Cattle fattening is one of the most lucrative agribusinesses, from it a farmer can earn up to 200% of the investment within a short period. However, there are some factors that tend to hinder the productivity of the venture. They are mostly diseases; to alleviate this threat, you need a comprehensive disease guide that reveals to you major signs and symptoms of diseases in cattle, a guide that tells you how to identify common and important diseases of cattle.
Cattle rearing requires little infrastructure to facilitate its operation. It requires low labor input and easy to manage; especially when you are rearing under free range or extensive system of rearing, where the cattle are made to graze themselves. They have the choice to select the type of grass they want. This eliminates the cost of feeding and greatly increases profit.
Diseases are a major menace in animal production; it can reduce the profit or returns of investment to a ridiculous and incredible amount if not well managed. However, there are many clinical signs a farmer should watch out for before the animals are pinned down with the disease.
To detect health problems in cattle; it is imperative you observe the cattle frequently for any change in attitude or behavioral pattern, several times per day. This can be combined with observations for heat detection to increase your flock. When observing the cattle, check the following:
- Behaviour: Does it react normally to its environment and in the group or is it acting strangely or trying to isolate itself?
- Attitude: Does it carry its head, ears, body and tail as usual or they are wrongly placed?
- Does it walk normally or staggering?
- Condition: is the animal in good condition; is it well-muscled, neither too thin nor too fat?
- Does it eat, drink and ruminate properly or lack appetite?
- Does it urinate and defecate normally?
- If a cow is milked, is the milk normal and is there any sudden drop in production? Any other abnormal signs?
Be very careful with sick animals and pay attention to hygiene while examining the following aspects:
- Breathing frequency: A breathing frequency (breathing in + breathing out) of 10 to 30 times per minute is normal in adult cattle. In calves, 30 to 50 breaths per minute are normal. Breathing can be best observed by placing your hand closely in the nose of the cattle and make your count.
- Pulse or heartbeat: The normal rate per minute is 50 to 80 pulse beats in adult cattle, 80 to 110 in animals between 2 months and 1 year of age and 100 to 130 in younger animals. The pulse should be regular. The pulse can be best felt at the cattle’s thigh; place your hand in between the cattle’s thigh and take your reading.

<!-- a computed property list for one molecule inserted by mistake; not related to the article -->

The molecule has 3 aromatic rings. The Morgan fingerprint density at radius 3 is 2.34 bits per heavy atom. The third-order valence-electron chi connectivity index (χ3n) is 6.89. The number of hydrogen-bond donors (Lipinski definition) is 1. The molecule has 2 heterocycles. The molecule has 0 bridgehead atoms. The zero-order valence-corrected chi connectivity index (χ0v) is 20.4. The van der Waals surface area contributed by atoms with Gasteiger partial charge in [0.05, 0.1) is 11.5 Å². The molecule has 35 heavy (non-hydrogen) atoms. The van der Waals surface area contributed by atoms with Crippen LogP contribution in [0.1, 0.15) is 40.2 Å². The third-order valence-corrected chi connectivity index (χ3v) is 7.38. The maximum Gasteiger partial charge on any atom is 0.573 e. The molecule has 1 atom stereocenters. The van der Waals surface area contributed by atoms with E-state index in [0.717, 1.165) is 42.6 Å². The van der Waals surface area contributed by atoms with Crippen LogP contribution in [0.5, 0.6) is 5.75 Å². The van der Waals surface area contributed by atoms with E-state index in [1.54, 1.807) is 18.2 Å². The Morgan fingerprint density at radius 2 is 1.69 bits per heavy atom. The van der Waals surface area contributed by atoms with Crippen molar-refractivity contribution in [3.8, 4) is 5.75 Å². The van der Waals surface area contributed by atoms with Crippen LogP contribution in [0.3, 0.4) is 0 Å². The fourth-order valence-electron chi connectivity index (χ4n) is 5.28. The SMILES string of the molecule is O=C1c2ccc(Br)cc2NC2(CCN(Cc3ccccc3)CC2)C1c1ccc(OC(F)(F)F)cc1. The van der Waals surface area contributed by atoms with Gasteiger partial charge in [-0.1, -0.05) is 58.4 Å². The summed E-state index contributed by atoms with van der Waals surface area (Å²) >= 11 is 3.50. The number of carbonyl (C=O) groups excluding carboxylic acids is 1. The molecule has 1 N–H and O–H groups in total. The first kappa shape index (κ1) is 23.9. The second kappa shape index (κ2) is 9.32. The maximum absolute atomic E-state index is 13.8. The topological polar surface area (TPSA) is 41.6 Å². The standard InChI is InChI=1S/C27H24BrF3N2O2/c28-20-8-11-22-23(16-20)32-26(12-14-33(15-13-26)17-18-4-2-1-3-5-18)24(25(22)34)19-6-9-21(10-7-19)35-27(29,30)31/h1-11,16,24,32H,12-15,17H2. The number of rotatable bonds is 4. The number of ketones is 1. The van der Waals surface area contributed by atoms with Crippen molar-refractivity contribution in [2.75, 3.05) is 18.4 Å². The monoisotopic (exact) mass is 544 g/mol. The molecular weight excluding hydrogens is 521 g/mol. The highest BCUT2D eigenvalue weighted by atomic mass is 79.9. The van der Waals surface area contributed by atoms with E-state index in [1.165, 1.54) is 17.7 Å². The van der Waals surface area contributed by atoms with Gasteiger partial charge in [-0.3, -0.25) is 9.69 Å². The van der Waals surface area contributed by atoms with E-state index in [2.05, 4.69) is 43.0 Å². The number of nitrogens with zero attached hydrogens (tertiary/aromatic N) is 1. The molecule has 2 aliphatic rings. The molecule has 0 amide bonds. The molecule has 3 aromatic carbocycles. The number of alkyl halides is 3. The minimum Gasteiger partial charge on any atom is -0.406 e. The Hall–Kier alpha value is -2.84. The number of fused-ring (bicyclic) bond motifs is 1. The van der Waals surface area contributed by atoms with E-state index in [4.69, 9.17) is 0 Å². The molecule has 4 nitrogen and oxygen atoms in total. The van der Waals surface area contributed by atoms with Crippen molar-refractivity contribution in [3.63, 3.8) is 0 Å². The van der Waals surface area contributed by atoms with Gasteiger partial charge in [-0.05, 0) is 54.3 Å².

- Chewing the cud (rumination): Healthy cattle regurgitate a ball of food (cud) from their rumen stomach and start chewing it. This is called ruminating. If the cow chews the cud less than 40 times per minute, there might be a problem. Rumen activity can be felt by pressing lightly with the fist on the upper part of the left flank. The movement of the expanding rumen can be felt; normal frequency is 2 to 3 times per minute.
- Body temperature: Adult cattle have a normal body temperature of between 38 – 39oc and calves up to 1 year 38.5 – 40.5oc. A higher temperature does not necessarily mean fever. Fever is usually accompanied by shivering, rapid breathing and an increased pulse rate, and possibly, diarrhoea. Often the ears, horns and legs of the animal are cold to the touch while the body is too warm. Check the temperature of the animal by inserting a thermometer into the anus for one minute; for calves, insert the thermometer one third of its length, and two thirds for adults.
- Coat, skin, hooves and horns: A healthy animal has a shining, smooth and even coat, as well as shiny horns and hooves. Its eyes should be normal, without any discharge or tears, and the muzzle moist.
Health problems in cattle are caused by:
- Infections from internal or external parasites like worms and ticks, or microorganisms; such as protozoa, bacteria, rickettsia, viruses and fungi.
- Nutritional deficiencies of energy, protein, minerals or vitamins.
- Digestive disturbances due to improper feeding or lack of water.
- Being too fat at calving.
- Genetics: the animal may inherit abnormalities from its parents. Accidents and predators.
These are what you should observe and try to control in your flock. Cattle cannot talk when they are ill, you have to observe and detect the illness, treat with necessary medication. Also, supply your flock with vitamins and minerals to boost their immune system and keep them healthy always.